The Other People by CJ Tudor Review

Do you ever read a new book by your favorite author and feel automatically comforted by their words? That’s what it’s like reading C.J. Tudor novel for me. I first fell in love with her story telling abilities after The Chalkman. That novel is full of eerie, self-doubting suspense that the moment I finished it I knew I would read anything this author put out.

When I began reading The Hiding Place, I was thrown off yet excited at the subtle horror elements that lurked throughout the story. As a horror lover, that unexpected change her her genre type was everything I could have wanted.

The Other People is Tudor’s most recent release and it brought all the expected eerie atmosphere with it. It’s a little more comparable to The Chalkman in terms of genre but still has some subtle horror aspects that all blend together in an additictive page turner. As much as I wanted to drag this read out, to savor the story, I finished it in three days.

Plot:

One night while driving home, Gabe sees his daughter in the back of a car in front of him. But it couldn’t be his daughter as she’s at home with his wife.

This is the night Gabe’s life changes forever. Following the disappearance of his daughter, Gabe spends his time driving up and down the highway hoping to find his daughter.

On the other side, Fran and her daughter are running away from something. They spend a lot of time on the road trying to distance themselves from the truth of that horrific night Gabe’s daughter went missing. Because Fran knows what really happpened and who did it.

This novel was like a perfectly baked cake, containing all the things I, as a reader, love in a novel. It was a slow burn but this allowed you to really get to know the characters and their flaws. You get to watch as they navigated an impossibly tricky situation that ended up being more than met the eye. Tudor’s books often expand in an unexpected way. This is the second time now where I’ve opened one of her books with one idea of where it will go based off the synopsis and end up getting more than I bargained for. And I mean that in the best way. It’s refreshing to read a book take an already unusual idea and make that even more intense with twists you didn’t see coming.

One aspect I’ve always loved about Tudor’s stories are the characters she crafts. They’re never perfect, living luxury lives that are unattainable. They’re normal people like you and me, going through life the best they can.

What I loved most about Gabe’s character was his stubbornness. He had this unwavering belief in what he saw that night. Many characters try to tell him to move on, imply he’s crazy for still believing that his daughter is missing when her body was found at the scene. He’s what I imagine any parent to be when dealing with a missing child.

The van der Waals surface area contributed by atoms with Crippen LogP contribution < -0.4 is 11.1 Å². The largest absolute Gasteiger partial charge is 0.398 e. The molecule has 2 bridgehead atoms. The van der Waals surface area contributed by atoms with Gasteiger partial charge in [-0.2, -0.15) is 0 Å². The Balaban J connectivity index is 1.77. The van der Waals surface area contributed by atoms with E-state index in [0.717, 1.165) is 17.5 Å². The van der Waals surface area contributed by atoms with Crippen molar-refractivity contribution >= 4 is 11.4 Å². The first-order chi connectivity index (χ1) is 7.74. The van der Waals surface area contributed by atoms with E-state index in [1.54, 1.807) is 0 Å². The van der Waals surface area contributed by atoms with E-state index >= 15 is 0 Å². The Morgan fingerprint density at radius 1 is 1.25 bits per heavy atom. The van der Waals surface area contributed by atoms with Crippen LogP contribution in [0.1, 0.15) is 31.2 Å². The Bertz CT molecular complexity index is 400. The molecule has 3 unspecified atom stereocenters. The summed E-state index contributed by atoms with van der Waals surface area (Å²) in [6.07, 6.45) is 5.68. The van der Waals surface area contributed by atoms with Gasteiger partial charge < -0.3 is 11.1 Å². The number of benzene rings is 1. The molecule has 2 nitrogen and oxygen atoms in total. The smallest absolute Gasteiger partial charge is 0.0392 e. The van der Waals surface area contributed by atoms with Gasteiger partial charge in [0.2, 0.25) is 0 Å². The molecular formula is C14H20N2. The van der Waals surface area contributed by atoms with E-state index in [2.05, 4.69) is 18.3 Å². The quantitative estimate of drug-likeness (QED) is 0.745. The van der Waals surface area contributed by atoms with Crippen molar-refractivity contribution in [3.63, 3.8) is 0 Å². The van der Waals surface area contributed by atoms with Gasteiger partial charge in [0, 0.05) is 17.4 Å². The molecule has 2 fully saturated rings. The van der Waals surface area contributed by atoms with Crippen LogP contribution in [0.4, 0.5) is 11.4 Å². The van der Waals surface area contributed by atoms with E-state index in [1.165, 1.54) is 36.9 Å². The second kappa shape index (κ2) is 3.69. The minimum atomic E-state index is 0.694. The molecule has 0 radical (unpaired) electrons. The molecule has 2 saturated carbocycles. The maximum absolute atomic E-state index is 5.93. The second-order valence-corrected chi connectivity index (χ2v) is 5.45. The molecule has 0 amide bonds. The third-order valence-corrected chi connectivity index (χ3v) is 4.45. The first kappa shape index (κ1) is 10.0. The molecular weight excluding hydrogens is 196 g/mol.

Even characters you’re unsure about have strong, somewhat redeeming qualities to them. I don’t want to spoil the plot but let’s just say, as in real life, we all have our own moral compasses we follow. This is what guides us through our day to day and influences our choices. We all try to make the best decisions which may come at the expense of others. Tudor captured this beautifully within multiple characters we meet along our reading journey. It added yet another element of realness to the entire novel.

I’ve seen some people coming away from this book unsatisfied and I think that’s because this is being billed as a traditional thriller. That is not what The Other People is. It’s a burning novel about real people, how they handle grief, and what we would do to right a wrong if we felt as if justice had not been served.

While I wouldn’t consider this a thriller, that doesn’t mean that it’s lacking in twists or turns. This story is full of them, written in a way that mimics real life. Real life isn’t always explosive, with surprises lurking in every corner.

It’s subtle, unpredictable, and raw.

Little by little, page by page, Tudor gives us a taste of what is going on without fully revealing all the answers until the last page; and until you hit that last page, the story can and will completely change. You’ll soon find out that there is more than meets the eye. She’s a true master of suspense.

You need to go into The Other People knowing this is a slow-burn novel that requires you get close and cozy with each key player to appreciate the full magnitude of the story. Even the set up of this novel is highly entertaining.

Since this book deals with more everyday people, I thought The Other People would pair well with a Pinot Noir. It’s subtle yet deep, just like the twists and turns this story takes. I found this Naked Grape Pinot Noir on sale, but any brand of Pinot Noir will pair well with the unsettling undertones you’ll encounter while reading for the perfect experience.

If you were a fan of Tudor’s two previous novels, or enjoy a story who’s eeriness will creep into your bones slowly overtime, then you need to read this one! I’d love to hear your thoughts on this novel in the comments below!

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